From Chaining Blocks to Breaking Even: A Study on the Profitability of Bitcoin Mining from 2012 to 2016
39 Pages Posted: 28 Sep 2016 Last revised: 10 May 2018
Date Written: February 17, 2018
Bitcoin is a widely-spread payment instrument, but it is doubtful whether the proof-of-work (PoW) nature of the system is sustainable on the long term. To assess sustainability, we focus on the bitcoin miners as they play an important role in the proof-of-work consensus mechanism of bitcoin to create trust in the currency. Miners offer their services against a reward while recurring costs. Our results show that bitcoin mining has become less profitable over time to the extent that profits seem to converge to zero. This is what economic theory predicts for a competitive market that has a single homogenous good. We analyze the actors involved in the bitcoin system as well as the value flows between these actors using the e3value methodology. Then we quantify these value flows for the period January 2012 – December 2016. Since definitive figures about the size of the bitcoin mining industry are lacking, we reverse-engineer the expenses and revenues of the participating actors by deducting these from the bitcoin value, computing power of the network and available mining hardware specifications. At the end of our analysis period, the marginal profit of mining a bitcoin becomes negative, i.e., to a loss for the miners. This is caused by the consensus mechanism of the bitcoin protocol, which requires a substantial investment in hardware and significant recurring daily expenses for energy. Therefore, a sustainable crypto currency needs more computationally efficient algorithms to achieve consensus in a network about the truth of the distributed ledger.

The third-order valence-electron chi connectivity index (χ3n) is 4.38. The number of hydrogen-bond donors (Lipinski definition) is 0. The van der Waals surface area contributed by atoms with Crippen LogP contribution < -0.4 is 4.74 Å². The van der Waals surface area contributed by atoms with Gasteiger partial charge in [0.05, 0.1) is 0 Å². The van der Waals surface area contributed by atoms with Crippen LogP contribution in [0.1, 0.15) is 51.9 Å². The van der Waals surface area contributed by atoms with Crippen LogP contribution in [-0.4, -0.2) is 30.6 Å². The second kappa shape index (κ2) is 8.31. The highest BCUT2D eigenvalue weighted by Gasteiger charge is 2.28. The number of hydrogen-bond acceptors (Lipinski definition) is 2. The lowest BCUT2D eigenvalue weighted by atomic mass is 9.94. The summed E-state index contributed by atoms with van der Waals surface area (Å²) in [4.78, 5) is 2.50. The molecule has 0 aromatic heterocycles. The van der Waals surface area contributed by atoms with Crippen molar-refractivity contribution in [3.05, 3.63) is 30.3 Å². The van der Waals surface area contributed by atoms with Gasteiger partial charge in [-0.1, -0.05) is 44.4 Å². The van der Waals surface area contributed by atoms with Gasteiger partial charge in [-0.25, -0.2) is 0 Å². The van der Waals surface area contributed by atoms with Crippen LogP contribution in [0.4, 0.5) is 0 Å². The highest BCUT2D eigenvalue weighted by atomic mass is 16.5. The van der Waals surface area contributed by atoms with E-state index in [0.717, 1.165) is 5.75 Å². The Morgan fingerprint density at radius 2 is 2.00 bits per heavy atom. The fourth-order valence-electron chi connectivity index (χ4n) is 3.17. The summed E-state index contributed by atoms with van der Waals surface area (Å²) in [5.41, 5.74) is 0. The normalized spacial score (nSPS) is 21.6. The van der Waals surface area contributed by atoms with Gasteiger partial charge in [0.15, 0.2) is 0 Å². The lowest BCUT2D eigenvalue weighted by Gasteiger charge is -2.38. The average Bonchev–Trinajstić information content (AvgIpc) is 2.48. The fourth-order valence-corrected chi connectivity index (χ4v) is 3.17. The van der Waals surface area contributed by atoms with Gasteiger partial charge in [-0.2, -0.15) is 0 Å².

Keywords: Bitcoin, business model, financial sustainability
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